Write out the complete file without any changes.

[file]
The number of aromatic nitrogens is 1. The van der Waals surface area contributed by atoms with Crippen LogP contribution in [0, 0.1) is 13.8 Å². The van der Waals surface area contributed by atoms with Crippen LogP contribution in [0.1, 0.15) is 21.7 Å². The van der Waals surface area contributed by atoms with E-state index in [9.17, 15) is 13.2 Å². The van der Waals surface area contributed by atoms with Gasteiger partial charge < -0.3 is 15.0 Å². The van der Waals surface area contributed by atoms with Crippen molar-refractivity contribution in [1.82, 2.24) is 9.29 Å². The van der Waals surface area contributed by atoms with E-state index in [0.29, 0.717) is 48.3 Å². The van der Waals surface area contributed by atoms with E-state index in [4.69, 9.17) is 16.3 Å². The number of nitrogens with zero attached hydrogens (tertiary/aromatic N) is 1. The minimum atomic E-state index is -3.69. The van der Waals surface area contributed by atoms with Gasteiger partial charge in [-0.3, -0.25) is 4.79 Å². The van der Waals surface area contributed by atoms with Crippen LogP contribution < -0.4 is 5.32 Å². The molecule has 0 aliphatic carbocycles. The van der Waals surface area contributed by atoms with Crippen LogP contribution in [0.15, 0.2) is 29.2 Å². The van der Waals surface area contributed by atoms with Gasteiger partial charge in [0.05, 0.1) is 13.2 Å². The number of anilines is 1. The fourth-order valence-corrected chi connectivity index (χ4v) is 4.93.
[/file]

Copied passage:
The number of aromatic nitrogens is 1. The van der Waals surface area contributed by atoms with Crippen LogP contribution in [0, 0.1) is 13.8 Å². The van der Waals surface area contributed by atoms with Crippen LogP contribution in [0.1, 0.15) is 21.7 Å². The van der Waals surface area contributed by atoms with E-state index in [9.17, 15) is 13.2 Å². The van der Waals surface area contributed by atoms with Gasteiger partial charge < -0.3 is 15.0 Å². The van der Waals surface area contributed by atoms with Crippen molar-refractivity contribution in [1.82, 2.24) is 9.29 Å². The van der Waals surface area contributed by atoms with E-state index in [0.29, 0.717) is 48.3 Å². The van der Waals surface area contributed by atoms with E-state index in [4.69, 9.17) is 16.3 Å². The number of nitrogens with zero attached hydrogens (tertiary/aromatic N) is 1. The minimum atomic E-state index is -3.69. The van der Waals surface area contributed by atoms with Gasteiger partial charge in [-0.3, -0.25) is 4.79 Å². The van der Waals surface area contributed by atoms with Crippen LogP contribution < -0.4 is 5.32 Å². The molecule has 0 aliphatic carbocycles. The van der Waals surface area contributed by atoms with Crippen LogP contribution in [0.15, 0.2) is 29.2 Å². The van der Waals surface area contributed by atoms with Gasteiger partial charge in [0.05, 0.1) is 13.2 Å². The number of anilines is 1. The fourth-order valence-corrected chi connectivity index (χ4v) is 4.93.